• Authorization requests
  • Preauthorization requests
  • Completion notifications
  • Advices
  • Reversals

If you consume the Auth API, you can use the data in the webhooks to build a datastore for card transactions only. Keep in mind that the Auth API does not communicate settlement transactions—you would have to use the daily RDFs for that information.

Uniquely identifying transactions

See Transaction IDs for an explanation of how to create unique transaction identifiers using the activity type (act_type). Using the activity type is the simplest way to prevent collisions between transaction IDs.

Authorization mapping

With card transactions, you can also use your own designators derived from the network codes such as V for Visa, M for Mastercard, and P for Maestro.

You can combine the auth_id and your network identifier in any way that makes sense to you, for example:

  • visa33333
  • Disc_33333
  • 33333VI
  • AU-33333
  • 33333_mcdebit
Example authorization mapping

This example assumes that you are using the act_type to distinguish between transaction tables..

You receive an Authorization Event message with these values:

  • type: auth
  • amount: -50
  • network: V
  • auth_id: 44444

Then you receive another Authorization Event message with these values:

  • type: auth
  • amount: -50
  • network: P
  • auth_id: 44444

Later, you receive a Settlement Event message with these values:

  • type: setl
  • amount: -50
  • network: V
  • auth_id: 44444

In your datastore the transactions might look like this:

TypeAmountMapping identifier

Because the VI_44444 Visa authorization entry also has a VS_44444 Visa settlement entry with the same auth_id, you can display that transaction as settled, whereas the DB_44444 authorization has no corresponding settlement, so you would display it as pending.

Mapping non-card-network transactions

Transactions that do not take place over card-network rails have their own tables, and each table has an ID that is unique only to that table. These are the non-network transaction tables with their primary key (identifier) field names and their two-letter activity type. (For information on activity types, see Classifying transactions in the About Transactions guide.)

TableIdentifierActivity type
ACHtrans_id*PM or AD

* ACH transactions have two entries: one in the ACH table and one in either the payments or adjustments table, depending on how the funds move.
§ Billpay transactions have two entries: one in the billpay table and one in the adjustments table.

If each table has at least 300 transactions, then adj_id: 300 and pmt_id: 300 would collide with auth_id: 300 in many contexts, such as in the AUTHORIZATION CODE field of the Posted Transactions RDF or in your datastore. To differentiate between these transaction identifiers, you can use the activity type (act_type) field or a short descriptor:

  • TH_88888
  • 88888FE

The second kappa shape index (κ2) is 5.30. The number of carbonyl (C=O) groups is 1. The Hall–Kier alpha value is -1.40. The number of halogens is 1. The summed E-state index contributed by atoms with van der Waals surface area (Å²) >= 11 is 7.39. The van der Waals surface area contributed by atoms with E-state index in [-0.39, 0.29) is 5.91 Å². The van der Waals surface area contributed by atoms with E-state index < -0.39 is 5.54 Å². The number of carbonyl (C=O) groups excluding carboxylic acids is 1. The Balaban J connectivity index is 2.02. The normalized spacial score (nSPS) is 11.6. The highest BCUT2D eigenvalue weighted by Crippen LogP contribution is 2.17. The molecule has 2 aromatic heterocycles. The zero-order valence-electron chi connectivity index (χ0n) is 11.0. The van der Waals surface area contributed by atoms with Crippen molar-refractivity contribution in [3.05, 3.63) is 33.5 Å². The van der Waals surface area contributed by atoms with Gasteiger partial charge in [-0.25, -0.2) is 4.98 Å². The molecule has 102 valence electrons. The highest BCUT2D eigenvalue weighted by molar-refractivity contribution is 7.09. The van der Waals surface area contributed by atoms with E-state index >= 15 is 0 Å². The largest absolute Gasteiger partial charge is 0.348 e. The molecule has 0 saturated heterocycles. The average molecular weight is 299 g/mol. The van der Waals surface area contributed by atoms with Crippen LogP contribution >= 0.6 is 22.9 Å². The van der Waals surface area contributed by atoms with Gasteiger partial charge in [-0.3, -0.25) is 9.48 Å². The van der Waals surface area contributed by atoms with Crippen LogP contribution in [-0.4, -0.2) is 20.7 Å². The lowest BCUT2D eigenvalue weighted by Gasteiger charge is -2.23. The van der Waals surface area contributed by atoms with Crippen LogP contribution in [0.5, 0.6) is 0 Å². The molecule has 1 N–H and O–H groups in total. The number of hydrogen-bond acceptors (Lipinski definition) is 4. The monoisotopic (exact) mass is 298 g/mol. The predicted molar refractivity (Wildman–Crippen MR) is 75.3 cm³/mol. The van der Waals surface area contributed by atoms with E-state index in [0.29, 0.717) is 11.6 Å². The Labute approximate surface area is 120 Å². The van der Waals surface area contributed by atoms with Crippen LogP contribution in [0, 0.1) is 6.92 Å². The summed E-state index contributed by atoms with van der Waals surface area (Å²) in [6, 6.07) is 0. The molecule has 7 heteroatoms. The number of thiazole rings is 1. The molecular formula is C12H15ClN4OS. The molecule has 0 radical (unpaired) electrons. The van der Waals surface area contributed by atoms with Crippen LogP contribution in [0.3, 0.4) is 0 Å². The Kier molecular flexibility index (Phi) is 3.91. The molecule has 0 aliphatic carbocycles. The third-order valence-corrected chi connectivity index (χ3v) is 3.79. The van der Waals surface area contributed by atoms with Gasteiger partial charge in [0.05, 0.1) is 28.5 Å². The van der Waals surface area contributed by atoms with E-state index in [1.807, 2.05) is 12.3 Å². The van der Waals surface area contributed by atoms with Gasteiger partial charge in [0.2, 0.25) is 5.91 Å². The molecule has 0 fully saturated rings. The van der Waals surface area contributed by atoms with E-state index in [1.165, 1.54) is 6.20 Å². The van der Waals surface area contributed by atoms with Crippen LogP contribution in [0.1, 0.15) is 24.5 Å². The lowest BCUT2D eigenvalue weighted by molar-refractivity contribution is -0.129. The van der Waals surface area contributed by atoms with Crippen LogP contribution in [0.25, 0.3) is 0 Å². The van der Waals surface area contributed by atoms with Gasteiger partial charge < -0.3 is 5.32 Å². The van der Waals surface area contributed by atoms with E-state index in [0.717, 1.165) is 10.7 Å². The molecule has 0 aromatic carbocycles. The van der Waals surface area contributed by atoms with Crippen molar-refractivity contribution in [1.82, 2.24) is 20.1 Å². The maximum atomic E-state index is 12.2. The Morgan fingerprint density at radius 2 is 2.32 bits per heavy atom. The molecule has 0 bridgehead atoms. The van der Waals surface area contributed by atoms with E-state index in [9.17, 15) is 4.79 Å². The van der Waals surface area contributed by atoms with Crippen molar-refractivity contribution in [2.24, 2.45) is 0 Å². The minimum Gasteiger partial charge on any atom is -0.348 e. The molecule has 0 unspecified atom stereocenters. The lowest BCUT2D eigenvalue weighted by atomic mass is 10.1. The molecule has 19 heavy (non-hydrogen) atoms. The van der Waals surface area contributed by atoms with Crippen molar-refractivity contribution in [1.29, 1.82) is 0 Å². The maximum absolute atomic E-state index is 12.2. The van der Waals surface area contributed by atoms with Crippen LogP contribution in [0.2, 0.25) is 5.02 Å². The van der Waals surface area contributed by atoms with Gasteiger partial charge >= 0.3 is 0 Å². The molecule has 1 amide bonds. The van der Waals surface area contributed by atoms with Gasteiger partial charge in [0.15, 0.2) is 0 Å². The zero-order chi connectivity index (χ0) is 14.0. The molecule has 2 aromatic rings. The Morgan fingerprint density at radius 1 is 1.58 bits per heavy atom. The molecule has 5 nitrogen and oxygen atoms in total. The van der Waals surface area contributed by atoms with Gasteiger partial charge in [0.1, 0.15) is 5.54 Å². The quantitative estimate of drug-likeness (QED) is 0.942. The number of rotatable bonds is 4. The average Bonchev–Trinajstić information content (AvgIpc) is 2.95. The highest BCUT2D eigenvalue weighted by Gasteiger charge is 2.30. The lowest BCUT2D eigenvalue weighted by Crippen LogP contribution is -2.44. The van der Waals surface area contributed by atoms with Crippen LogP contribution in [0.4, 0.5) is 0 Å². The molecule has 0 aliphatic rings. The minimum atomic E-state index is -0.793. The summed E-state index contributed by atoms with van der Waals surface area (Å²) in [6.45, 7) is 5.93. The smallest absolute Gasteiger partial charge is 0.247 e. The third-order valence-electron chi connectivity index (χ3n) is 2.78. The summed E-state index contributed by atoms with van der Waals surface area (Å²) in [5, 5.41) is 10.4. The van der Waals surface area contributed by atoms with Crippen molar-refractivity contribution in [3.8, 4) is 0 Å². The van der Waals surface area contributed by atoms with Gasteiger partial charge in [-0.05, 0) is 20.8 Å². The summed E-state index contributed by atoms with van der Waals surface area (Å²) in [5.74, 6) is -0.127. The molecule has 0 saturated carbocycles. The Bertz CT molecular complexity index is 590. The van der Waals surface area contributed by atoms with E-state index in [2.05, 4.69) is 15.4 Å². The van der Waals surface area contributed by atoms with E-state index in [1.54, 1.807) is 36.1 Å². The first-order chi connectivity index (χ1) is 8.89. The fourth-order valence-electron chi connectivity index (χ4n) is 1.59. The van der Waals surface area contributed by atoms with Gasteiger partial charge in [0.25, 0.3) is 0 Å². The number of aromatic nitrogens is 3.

• AD88888
  • 88888-PM
  • 88888-ach
  • billpay_88888

Identifying accounts

Account identifiers within the Galileo system are the PRN, CAD, PAN and balance ID. When creating your own transaction record you may want to include all of these fields for every entry so that you can reconcile your records against different Galileo systems. (If you are not PCI compliant, you will have only a masked PAN.)

This table shows how account identifiers are returned by Galileo systems.

IdentifierRDFsProgram APIEvents APIAuth API
CADCARD IDcard_idcadcad
PANCARD NUMBERcard_numberprotected_pan_fourpan
XID (internal account ID)XID*

*Present only in some RDFs and in the CST.

Updating transaction records

Some transactions are completed at the same time they are initiated, such as a payment or adjustment. Other transactions are initiated and remain in a pending status until completion and then pass through a few more steps before settlement, such as an authorization at a point of sale. See About Card Transactions for a detailed explanation of card transactions.

In your transaction history, you may use one of these methods to keep track of multi-step transactions:

  • Create the initial record, and then when additional information on that transaction arrives, overwrite the data in the initial record with the new information.
  • Create a new record for each transaction step as it happens, linking it to the previous step in the sequence.

This table shows which event messages represent the initiation of a transaction and which subsequent messages show the completion of that transaction. All other transaction-related event messages represent a one-step transaction, which is initiated and completed by the same transaction.

Transaction initiationTransaction completion
BAUT: authSETL: setl
AAAU: auth (completion)
BEXP: auth_exp (expiry)
BAUT: auth (incremental)
AAAU: auth (completion)SETL: setl
AAAU: auth (reversal)BEXR: auth_exp_reversal
BPCQ: billpay_request_madeBPAY: billpay
AAPM: auth_paymentBPMT: pmt

To see how to distinguish among the different AAAU: auth messages, see Authorization Events messages in the Authorization guide.